Heart Failure: What You Need to Know

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APPROXIMATELY 5.7 MILLION PEOPLE IN THE U.S. HAVE HEART FAILURE, a condition causing 300,000 deaths each year. But what is heart failure? Are you at risk? And what can you do to treat it?

“Heart failure is not a sudden stopping of the heart,” explains James Warnock, MD, of Baptist Heart. “It’s a condition that develops over time. The heart’s pumping action is weakened by disease or other health issues, eventually leading to an inability to pump enough oxygen-rich blood to the rest of your body.”

Are you at risk?

Certain diseases and health conditions can put you at a greater risk for heart failure:

:: Coronary heart disease — a narrowing of the small vessels that supply blood and oxygen to the heart

:: High blood pressure

:: Diabetes

:: Cardiomyopathy — a weakening of the heart muscle caused by infection

:: Metabolic syndrome

Additional risk factors include a history of certain types of drug therapies, alcohol abuse, rheumatoid arthritis, emphysema, overactive or underactive thyroid, and severe anemia.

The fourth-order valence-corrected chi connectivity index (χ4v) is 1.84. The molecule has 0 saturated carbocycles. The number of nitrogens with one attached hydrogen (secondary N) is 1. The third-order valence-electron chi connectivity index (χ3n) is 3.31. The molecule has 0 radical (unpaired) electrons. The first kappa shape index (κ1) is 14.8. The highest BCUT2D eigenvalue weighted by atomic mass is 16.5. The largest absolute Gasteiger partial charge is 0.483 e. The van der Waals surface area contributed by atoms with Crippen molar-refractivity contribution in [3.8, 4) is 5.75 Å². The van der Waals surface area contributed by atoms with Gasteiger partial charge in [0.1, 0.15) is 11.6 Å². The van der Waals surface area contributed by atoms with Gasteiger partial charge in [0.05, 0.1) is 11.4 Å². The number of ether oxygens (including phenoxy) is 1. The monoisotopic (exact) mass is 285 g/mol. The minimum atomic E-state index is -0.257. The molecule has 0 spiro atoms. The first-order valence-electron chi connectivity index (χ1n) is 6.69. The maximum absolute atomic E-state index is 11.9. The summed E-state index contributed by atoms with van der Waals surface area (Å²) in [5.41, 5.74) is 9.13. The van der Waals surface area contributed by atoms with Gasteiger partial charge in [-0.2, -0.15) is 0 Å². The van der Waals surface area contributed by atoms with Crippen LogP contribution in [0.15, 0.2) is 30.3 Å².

What are the symptoms of heart failure?

“Early stages of heart disease may not have any noticeable symptoms,” says Dr. Warnock. As the condition worsens, a person may experience the following:

:: Shortness of breath when climbing stairs or lying in bed

:: Waking in the night suddenly breathless

:: General tiredness and weakness

:: Swelling of the feet, legs, or ankles

:: Sudden weight gain over a one- to two-day period

:: Chronic cough

How is heart failure treated?

Currently, heart failure has no cure. However, medical treatments and lifestyle changes can help people with heart failure live longer, more active lives:

:: Medication

:: Quitting smoking

:: Controlling your weight

:: Treating high blood pressure and cholesterol

:: Discontinuing alcohol and illegal drug use

:: Staying active

Source: NHLBI.NIH.gov

www.mbhs.org • Baptist Health Line: 601-948-6262